The Gospel of John stresses the deity of Jesus. It begins with: "In the beginning was the Word, and the Word was with God, and the Word was God (meaning, Jesus was divine)" (Jn.1v1) and, "And the Word was made flesh, and dwelt among us" (Jn.1v14). And the Gospel concludes with the author's purpose expressed: "And many other signs truly did Jesus in the presence of his disciples, which are not written in this book. But these are written, that ye might believe that Jesus is the Christ, the Son of God, and that believing ye might have life through his name." (Jn.20v30-31).

This account of Jesus' life is very different from the Synoptic Gospels (Matthew, Mark, and Luke). It offers the very substantive, inside things which Jesus said more than the things that He did. Step by step, this Gospel unfolds its proofs until the reader must reach the inescapable conclusion that Jesus is indeed the Son of God!

The literary style is unique: the sentence structure is uncomplicated and easy to understand. Every step in a given narrative is presented as though it is an isolated event or statement, rather than attempting to merge it into an overall framework. The same majestic truths are repeated in intricate parallelisms. It is a book of striking contrasts: light and darkness; truth and falsehood; good and evil; life and death; God and Satan. Only in John's Gospel do we learn that the length of Jesus' public ministry was about 3 1/2 years (by counting the Passover feasts). The Book of John is saturated with symbolic representations from ordinary life. Jesus used common things (such as water, bread, light, a vine and its branches, a loving shepherd and his pet sheep) to teach profound spiritual truths. The Gospel of John was written not so much to retell the historical facts of Jesus' brief stay on earth, but to ask us the question: "What does His coming mean?"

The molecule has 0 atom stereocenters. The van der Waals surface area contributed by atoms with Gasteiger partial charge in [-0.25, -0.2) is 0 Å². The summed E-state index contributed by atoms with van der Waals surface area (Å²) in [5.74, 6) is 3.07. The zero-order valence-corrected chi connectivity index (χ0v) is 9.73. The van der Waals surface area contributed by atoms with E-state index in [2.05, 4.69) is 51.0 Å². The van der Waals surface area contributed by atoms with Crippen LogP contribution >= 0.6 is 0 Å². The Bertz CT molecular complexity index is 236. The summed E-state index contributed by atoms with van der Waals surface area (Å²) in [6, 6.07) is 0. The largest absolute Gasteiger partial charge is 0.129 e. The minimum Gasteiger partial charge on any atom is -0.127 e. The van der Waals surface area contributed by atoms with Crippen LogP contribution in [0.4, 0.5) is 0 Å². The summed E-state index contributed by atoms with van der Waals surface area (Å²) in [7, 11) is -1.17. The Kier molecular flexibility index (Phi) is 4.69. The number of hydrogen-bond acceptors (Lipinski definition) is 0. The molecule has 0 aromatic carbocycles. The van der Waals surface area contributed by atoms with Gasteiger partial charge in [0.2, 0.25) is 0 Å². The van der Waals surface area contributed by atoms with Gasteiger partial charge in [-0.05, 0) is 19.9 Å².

The author merely identified himself as "the disciple whom Jesus loved" (Jn.13v23; Jn.20v2). The writer was John the Apostle, one of the "sons of thunder" (Mk.3v17). John was very close to Jesus (Matt.17v1; Mk.5v37; Lk.8v51). It was young John who leaned against the bosom of Jesus (Jn.13v23), to whom Jesus entrusted His aged mother (Jn.19v26-27). John was the first male to believe that Jesus rose from death (Jn.20v1-10), the first to recognize Him on the shore of Lake Galilee (Jn.21v1-7), and probably the last Apostle to die (see Jn.21v23).

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